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This is the chapter where the boys decide they need to build a fire on the mountain so that they can capture the attention of any ships that might be passing by them. There are several metaphors that refer to the fire, flames and logs that they use to make the fire. For example: "smoke on the mountain" and "platform of forest" and "the grotesque dead thing" and "breeze was a river of sparks" and "beard of flame" and "tree of sparks" - all of these apply to the fire or the materials that they use to create the fire. There are other non-fire related metaphors, but these stand out. Earlier, the little boy that is afraid of the "beastie" is referred to as "a shrimp of a boy" and later in the chapter there is "the sun in the west was a drop of buring gold". If you read on towards the end of this chapter, you will see additional fire metaphors - there is a simile that compares the fire to a "squirrel" but then afterwards, this image is intensified with additional "squirrel" metaphors that compare the smoke from the fire to a squirrel.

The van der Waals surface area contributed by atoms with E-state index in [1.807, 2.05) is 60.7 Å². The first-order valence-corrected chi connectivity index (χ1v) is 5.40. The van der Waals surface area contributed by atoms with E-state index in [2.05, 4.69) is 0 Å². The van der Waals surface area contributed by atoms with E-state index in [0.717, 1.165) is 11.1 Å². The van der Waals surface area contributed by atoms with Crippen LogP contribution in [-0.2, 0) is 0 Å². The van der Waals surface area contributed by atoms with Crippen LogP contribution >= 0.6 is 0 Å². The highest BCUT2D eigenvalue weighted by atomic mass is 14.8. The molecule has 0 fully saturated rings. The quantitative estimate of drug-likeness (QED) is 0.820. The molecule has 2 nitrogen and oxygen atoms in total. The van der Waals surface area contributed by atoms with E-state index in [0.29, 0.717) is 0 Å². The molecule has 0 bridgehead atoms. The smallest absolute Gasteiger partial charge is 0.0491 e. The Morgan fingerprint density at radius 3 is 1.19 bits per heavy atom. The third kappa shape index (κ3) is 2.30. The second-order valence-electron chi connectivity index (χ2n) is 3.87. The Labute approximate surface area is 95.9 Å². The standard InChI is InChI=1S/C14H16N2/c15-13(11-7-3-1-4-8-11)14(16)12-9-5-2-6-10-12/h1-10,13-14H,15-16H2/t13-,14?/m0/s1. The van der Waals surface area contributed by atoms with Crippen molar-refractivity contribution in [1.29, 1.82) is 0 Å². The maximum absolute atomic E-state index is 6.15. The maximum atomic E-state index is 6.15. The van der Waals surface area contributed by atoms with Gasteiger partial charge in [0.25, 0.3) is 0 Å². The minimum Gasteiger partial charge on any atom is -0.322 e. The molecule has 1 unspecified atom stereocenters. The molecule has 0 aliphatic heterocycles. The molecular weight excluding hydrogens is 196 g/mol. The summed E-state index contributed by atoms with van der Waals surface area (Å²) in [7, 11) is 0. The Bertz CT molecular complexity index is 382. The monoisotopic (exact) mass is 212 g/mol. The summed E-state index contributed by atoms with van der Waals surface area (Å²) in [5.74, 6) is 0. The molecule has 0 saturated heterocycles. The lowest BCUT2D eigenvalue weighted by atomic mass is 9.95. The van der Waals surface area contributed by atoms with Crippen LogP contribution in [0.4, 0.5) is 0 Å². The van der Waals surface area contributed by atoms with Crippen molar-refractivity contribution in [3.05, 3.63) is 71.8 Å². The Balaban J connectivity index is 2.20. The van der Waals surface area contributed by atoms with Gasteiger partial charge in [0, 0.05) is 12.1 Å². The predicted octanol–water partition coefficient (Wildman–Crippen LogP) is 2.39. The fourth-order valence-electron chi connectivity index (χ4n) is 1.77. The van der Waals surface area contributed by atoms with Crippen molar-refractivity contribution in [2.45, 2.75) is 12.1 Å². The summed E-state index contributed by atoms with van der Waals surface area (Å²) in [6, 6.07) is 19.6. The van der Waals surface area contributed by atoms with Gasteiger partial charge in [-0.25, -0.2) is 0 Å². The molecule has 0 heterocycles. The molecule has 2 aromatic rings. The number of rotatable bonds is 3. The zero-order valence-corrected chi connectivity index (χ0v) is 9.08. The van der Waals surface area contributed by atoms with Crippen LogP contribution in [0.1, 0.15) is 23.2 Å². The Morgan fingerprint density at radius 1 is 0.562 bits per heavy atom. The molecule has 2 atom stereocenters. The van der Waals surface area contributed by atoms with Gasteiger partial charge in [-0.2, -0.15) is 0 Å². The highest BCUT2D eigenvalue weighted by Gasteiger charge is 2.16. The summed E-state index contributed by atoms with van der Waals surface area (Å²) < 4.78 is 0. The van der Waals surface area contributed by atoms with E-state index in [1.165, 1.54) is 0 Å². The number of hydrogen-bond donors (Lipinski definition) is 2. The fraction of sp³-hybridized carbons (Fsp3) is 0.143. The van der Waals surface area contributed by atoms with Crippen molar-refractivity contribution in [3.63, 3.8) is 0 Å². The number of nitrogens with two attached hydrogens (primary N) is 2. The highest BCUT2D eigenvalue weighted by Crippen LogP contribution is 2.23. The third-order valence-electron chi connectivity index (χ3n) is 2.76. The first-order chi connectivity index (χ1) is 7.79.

There are several metaphors within Chapter Two of Lord of the Flies:
"He was a shrimp of a boy, about six years old, and one side of his face was blotted bout by a mulberry-colored birthmark."
This metaphor compares the boy to a shrimp, which helps the reader understand exactly how small he is. This sets up an interesting comparison of size when the boy proclaims that there is a "beastie" problem on the island that must be resolved.
"On one side the air was cool, but on the other the fire thrust out a savage arm of heat that crinkled hair on the instant."
This metaphor personifies the fire, comparing the dancing flames and the heat they give off to the aggressive movement of a human arm being extended.
"The sun in the west was a drop of burning gold that slid nearer and nearer the sill of the world."
This metaphor compares the sun to gold and the horizon it is setting upon to a shelf-like structure. It is a picturesque description given the fact that the boys are about to encounter darkness on the island.
"The squirrel leapt on the wings of the wind and clung to another standing tree, eating downwards."
This metaphor is actually introduced by an earlier simile ("One patch touched a tree trunk and scrambled up like a bright squirrel.") and compares the growing flames which are consuming the tree line to a squirrel gnawing away.
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